Jones & Bartlett Learning Medicine Blog

    Do Resident Work Hour Restrictions Improve Either Patient Safety or Postgraduate Medical Education?

    Posted by Joseph Esherick on Sep 28, 2011 8:10:01 AM

    Dr. Joseph Esherick Monthly Blog – September 2011

    National resident work hour restrictions were first implemented by the ACGME in 2003.   The debate started initially after the unfortunate death of Libby Zion in 1984 which prompted the state of New York to restrict resident duty hours.   The assumption was that resident fatigue caused the death of Libby Zion.  Among other restrictions, the 2003 regulations restricted resident shifts longer than 30 hours.  The regulations also stipulated that resident physicians must have at least one day in seven off and must have a 10 hour break between work shifts.

    In 2008, the Institute of Medicine (IOM) declared that resident duty hour restrictions must be tighter to reduce medical errors and improve resident education.  The IOM proclaimed that resident shifts should not exceed 16 hours unless they are interrupted by a five-hour uninterrupted nap, no shift should exceed 30 hours, and moonlighting hours are counted as a part of the 80-hour weekly maximum.  Based on these recommendations, the ACGME has imposed new 2010 regulations that prohibit first-year residents from working shifts longer than 16 hours, senior residents must work shifts no longer than 24 hours, and shifts must be separated by a 10 hour break.  The assumption that has been made is that these duty hour restrictions will decrease resident fatigue and therefore lead to improved patient safety and improved resident education, which will eventually lead to better graduating physicians.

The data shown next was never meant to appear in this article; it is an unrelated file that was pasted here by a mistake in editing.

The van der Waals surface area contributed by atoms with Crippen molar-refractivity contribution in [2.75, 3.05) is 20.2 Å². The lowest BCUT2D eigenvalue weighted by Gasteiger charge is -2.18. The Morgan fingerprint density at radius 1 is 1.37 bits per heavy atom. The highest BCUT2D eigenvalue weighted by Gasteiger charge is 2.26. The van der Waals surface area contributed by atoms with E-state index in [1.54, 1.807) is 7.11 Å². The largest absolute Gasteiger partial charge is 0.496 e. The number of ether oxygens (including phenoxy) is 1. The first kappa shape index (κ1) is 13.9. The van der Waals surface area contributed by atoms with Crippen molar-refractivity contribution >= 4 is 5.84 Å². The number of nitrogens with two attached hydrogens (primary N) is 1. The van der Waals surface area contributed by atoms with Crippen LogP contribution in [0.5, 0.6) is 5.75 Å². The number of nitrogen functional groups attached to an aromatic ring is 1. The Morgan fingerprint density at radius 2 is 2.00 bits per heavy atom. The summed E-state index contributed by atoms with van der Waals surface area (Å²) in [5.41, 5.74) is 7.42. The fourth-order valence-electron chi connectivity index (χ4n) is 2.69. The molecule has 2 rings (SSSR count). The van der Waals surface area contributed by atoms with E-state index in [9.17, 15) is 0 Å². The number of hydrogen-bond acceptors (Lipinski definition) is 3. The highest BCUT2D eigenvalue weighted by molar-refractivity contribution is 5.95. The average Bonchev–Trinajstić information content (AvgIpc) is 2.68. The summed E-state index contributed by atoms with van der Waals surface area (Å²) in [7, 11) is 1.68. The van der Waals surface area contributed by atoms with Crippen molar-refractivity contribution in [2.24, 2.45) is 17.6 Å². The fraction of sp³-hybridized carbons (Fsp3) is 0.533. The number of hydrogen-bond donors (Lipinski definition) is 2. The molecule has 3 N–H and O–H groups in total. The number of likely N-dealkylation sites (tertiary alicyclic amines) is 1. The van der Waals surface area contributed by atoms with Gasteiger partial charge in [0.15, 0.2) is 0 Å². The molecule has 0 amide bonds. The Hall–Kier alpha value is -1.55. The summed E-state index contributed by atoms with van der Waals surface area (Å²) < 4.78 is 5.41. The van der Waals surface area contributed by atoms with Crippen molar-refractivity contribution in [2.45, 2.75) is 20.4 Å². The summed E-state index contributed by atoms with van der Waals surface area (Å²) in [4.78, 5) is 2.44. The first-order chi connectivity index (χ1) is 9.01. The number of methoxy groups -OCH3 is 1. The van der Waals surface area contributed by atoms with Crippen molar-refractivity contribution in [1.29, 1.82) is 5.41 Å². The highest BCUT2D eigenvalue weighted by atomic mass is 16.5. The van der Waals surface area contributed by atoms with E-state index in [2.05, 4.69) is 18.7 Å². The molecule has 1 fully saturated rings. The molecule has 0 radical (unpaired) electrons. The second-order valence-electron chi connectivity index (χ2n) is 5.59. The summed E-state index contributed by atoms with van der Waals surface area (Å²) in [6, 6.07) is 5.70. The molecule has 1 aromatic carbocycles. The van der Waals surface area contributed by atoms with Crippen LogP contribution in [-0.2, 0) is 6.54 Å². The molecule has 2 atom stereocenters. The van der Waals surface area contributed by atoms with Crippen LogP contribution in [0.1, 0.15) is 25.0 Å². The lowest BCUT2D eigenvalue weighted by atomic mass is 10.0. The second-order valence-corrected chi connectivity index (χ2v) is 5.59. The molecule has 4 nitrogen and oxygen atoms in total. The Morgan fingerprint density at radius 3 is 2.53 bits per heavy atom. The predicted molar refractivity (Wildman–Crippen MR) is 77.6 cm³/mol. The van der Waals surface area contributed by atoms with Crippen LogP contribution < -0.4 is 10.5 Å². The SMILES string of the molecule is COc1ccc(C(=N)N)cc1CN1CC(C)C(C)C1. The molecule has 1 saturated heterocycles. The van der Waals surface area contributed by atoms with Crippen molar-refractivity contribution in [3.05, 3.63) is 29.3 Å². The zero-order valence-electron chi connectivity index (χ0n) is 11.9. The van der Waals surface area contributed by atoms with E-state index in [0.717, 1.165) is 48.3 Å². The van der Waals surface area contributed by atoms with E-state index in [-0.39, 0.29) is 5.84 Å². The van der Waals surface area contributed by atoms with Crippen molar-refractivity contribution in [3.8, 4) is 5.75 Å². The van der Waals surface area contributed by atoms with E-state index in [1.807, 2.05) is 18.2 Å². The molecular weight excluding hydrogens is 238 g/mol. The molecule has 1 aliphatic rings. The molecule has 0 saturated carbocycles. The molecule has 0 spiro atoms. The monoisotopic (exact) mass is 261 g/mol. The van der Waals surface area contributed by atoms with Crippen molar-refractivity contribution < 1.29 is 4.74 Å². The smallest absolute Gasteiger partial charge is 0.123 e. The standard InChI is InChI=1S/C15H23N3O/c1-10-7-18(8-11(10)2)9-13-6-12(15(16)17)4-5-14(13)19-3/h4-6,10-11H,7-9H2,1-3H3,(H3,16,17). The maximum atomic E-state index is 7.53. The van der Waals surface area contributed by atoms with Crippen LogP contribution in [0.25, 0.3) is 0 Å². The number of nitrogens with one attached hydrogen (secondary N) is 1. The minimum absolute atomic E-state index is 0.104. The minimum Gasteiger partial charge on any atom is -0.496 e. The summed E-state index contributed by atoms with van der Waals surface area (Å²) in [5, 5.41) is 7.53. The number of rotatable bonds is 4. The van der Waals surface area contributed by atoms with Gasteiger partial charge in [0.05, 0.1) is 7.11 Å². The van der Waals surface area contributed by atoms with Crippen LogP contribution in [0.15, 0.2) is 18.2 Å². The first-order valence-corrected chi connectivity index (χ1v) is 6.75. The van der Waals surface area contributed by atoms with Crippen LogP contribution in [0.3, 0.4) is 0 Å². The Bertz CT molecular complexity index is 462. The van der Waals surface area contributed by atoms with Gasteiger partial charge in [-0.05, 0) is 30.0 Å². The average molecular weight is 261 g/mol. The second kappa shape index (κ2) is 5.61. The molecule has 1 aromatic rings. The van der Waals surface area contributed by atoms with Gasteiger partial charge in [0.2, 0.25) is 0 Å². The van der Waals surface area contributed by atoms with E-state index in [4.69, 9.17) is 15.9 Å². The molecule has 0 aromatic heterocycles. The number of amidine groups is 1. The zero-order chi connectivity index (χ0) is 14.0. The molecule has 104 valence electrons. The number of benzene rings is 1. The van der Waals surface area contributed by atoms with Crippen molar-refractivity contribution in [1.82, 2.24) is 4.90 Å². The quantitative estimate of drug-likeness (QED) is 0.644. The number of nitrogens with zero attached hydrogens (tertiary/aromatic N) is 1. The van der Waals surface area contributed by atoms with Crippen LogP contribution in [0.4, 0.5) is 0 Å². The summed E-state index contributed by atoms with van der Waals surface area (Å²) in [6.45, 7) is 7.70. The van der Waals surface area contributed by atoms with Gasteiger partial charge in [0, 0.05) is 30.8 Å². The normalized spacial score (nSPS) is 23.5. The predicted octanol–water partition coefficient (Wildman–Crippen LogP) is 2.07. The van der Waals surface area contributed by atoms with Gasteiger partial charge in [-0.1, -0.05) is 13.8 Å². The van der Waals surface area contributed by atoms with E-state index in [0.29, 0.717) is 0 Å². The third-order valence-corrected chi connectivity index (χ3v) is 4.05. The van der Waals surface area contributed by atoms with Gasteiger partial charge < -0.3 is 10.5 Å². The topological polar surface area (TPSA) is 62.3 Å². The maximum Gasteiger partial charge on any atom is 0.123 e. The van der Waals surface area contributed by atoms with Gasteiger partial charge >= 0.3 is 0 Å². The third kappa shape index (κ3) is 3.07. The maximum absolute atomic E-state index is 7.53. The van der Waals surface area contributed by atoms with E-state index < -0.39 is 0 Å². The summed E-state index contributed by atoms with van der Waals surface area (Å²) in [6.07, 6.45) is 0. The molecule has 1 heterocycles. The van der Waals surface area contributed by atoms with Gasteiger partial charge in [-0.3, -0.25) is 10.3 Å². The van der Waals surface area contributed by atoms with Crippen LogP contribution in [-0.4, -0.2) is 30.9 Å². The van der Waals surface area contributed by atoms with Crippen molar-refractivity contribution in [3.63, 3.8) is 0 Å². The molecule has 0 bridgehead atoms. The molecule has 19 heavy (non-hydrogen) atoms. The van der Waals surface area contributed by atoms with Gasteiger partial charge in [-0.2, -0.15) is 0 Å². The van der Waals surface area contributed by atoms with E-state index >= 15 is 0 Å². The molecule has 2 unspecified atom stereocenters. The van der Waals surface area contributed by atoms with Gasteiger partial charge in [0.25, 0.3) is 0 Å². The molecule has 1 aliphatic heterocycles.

The reality, however, is these residency duty hour restrictions have led to neither improved patient outcomes nor improved resident education.  The data suggest that the IOMs assumptions are wrong... 

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    Topics: Institute of Medicine, Physician, ACGME, Authors, medical educaction, resident, work hour restrictions, Hospital Medicine Blog, Joesph Esherick, Libby Zion

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